ASH Daily News for 10 November 2016
- More than 100 countries require graphic pictorial warnings on tobacco packaging
- WHO convention calls for monitoring waterpipe tobacco use
- Ireland: Working towards smokefree campuses
- British American Tobacco to test tobacco based vape product in Japan
- USA: Vice President-elect Mike Pence doesn’t believe that smoking kills
- Japan: Go for a walk after a smoking break
More than 100 countries require graphic pictorial warnings on tobacco packaging
A new report by the Canadian Cancer Society shows that 105 countries and territories now require graphic health warnings on cigarette packets. This is a significant milestone for public health and one which will save lives.
The report: Cigarette Package Health Warnings: International Status Report, lists those who require pictorial warnings and ranks them based on the size of health warnings. The UK comes 14th on this list requiring 65% of the packaging to be covered by health warnings, and goes further being one of five countries to have introduced laws on plain, standardised packaging.
Source: wfmj.com – 09 November 2016
WHO convention calls for monitoring waterpipe tobacco use
A draft decision by the WHO Framework Convention on Tobacco Control (FCTC) has urged Parties to the treaty to monitor the use of waterpipe tobacco and also ban flavourings in such products.
“Concerned about the growing use of flavoured waterpipe tobacco among youth and the increasing influence of the tobacco industry over waterpipe regulation and production, we invite parties (nations) to continue to monitor waterpipe tobacco use through national surveillance systems to cover all age groups and all policy aspects in an integrated approach, and submit the findings to the COP through the reporting instrument of WHO FCTC,” the draft said.
The draft stressed the need for Parties to work together and share experiences to reduce and regulate the use of waterpipe tobacco.
A senior WHO official said the draft was being discussed and a decision would be made shortly.
Source: India Today – 09 November 2016
Ireland: Working towards smokefree campuses
ASH Ireland isencouraging universities and higher education colleges to make smokefree campuses the norm for staff and students.
Both Westport College and Athlone IT already have smokefree campuses while University College Dublin and Trinity College have commenced the ‘going smokefree’ process.
Speaking at a seminar in at the Royal College of Physicians, Dublin Dr Patrick Doorley, Chairman of ASH Ireland, said: “Ireland has been a world leader in the fight against tobacco for well over a decade and we now have an opportunity to take the lead in Europe with this initiative. Denormalisation is a key issue in the fight against tobacco and introducing a ‘smokefree policy’ in key locations is a key factor in reducing smoking prevalence. We must also remember that tobacco waste is our biggest urban waste, so smokefree campuses will reduce cost and create a much healthier environment for all.”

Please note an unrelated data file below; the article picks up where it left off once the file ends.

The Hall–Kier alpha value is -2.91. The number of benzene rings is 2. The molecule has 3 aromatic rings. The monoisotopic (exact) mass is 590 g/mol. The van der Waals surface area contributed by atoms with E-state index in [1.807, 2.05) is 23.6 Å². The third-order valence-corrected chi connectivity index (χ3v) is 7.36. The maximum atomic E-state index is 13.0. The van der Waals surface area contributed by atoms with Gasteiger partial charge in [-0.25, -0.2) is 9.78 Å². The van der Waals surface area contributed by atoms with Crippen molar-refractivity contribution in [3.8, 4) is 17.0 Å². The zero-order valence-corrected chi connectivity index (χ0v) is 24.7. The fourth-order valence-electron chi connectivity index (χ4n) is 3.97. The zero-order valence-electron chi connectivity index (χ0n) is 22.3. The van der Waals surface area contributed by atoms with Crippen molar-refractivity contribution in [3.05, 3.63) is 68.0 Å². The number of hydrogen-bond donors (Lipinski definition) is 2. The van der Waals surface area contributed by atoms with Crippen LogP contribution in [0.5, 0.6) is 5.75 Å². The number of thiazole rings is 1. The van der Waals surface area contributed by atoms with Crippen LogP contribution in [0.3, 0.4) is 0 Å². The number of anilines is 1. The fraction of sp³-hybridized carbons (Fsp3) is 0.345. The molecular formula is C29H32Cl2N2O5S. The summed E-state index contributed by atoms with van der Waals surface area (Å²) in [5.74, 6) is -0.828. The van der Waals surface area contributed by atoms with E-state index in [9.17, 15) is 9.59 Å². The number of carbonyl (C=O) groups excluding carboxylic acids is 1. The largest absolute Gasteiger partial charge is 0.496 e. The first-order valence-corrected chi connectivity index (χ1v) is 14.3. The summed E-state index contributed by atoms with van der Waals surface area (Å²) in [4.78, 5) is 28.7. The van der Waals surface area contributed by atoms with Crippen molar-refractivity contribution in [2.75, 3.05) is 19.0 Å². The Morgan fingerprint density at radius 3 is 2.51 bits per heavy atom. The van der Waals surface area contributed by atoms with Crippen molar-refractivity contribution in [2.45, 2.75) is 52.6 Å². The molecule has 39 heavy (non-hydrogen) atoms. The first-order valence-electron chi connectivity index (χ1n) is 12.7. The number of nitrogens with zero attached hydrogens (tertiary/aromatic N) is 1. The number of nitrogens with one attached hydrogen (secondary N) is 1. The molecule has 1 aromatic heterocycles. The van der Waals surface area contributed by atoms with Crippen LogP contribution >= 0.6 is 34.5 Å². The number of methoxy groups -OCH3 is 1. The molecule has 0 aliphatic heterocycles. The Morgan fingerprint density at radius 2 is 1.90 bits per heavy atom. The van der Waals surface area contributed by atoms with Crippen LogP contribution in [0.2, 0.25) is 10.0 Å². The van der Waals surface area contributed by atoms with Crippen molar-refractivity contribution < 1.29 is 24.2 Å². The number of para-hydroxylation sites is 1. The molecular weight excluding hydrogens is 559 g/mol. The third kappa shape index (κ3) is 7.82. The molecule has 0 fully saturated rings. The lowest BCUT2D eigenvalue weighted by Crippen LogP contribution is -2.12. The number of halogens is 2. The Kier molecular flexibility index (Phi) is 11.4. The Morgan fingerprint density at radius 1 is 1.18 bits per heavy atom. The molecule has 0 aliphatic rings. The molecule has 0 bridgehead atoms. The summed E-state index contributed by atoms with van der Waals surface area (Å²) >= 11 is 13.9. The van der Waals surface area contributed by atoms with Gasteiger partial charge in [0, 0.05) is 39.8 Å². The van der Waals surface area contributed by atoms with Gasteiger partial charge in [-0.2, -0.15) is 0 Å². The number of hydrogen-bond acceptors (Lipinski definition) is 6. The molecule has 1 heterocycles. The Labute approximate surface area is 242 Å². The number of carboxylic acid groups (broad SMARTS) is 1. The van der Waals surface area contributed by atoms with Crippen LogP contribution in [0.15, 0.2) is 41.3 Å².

Source: Irish Mirror – 09 November 2016
British American Tobacco to test tobacco based vape product in Japan
British American Tobacco (BAT) has announced plans to test a new tobacco based heat not burn product in response to Philip Morris International’s new IQOS device.
The new product ‘Glo’ is due to be launch on the 12th December 2016 and works through heating tobacco enough to create an inhalable vapour, which researchers claim still contains 90% fewer toxins than smoke.
Source: London South East – 08 November 2016
USA: Vice President-elect Mike Pence doesn’t believe that smoking kills
Mike Pence, the new Vice President-elect has said he doesn’t believe that smoking kills.
Pence made the case in an op-ed article published in 2000 and has not publicly updated his stance since. In the article he wrote: “Time for a quick reality check, despite the hysteria from the political class and the media, smoking doesn’t kill. In fact, 2 out of every three smokers does not die from a smoking related illness and 9 out of ten smokers do not contract lung cancer.”
In fact smoking kills approximately 6 million people worldwide every year and in America around 40 million people smoke with smoking related diseases killing nearly 480,000 people annually.
While 2000 was 16 years ago it was 36 years after US Surgeon General Luther Terry published his 1964 report on the links between smoking and cancer.
Source: UK Business Insider – 09 November 2016
Japan: Go for a walk after a smoking break
Employees at the Japanese Health Ministry have been ordered to go for a brisk walk after a smoking break to get rid of the lingering smell of tobacco. The order follows complaints from non-smokers about colleagues bringing a strong smell of smoke back into the building.
The new regulation comes into effect today, and smokers have been given a prescribed route through the grounds of the Ministry.
The ministry has also imposed a limit on the amount of time any individual can remain at the outdoor smoking area, which is also now closed between 9:30 am and 3 pm, except during lunch breaks.
The moves come as Japan attempts to cut levels of passive smoking in the run up to the 2020 Tokyo Olympic Games.
Source: The Telegraph – 10 November 2016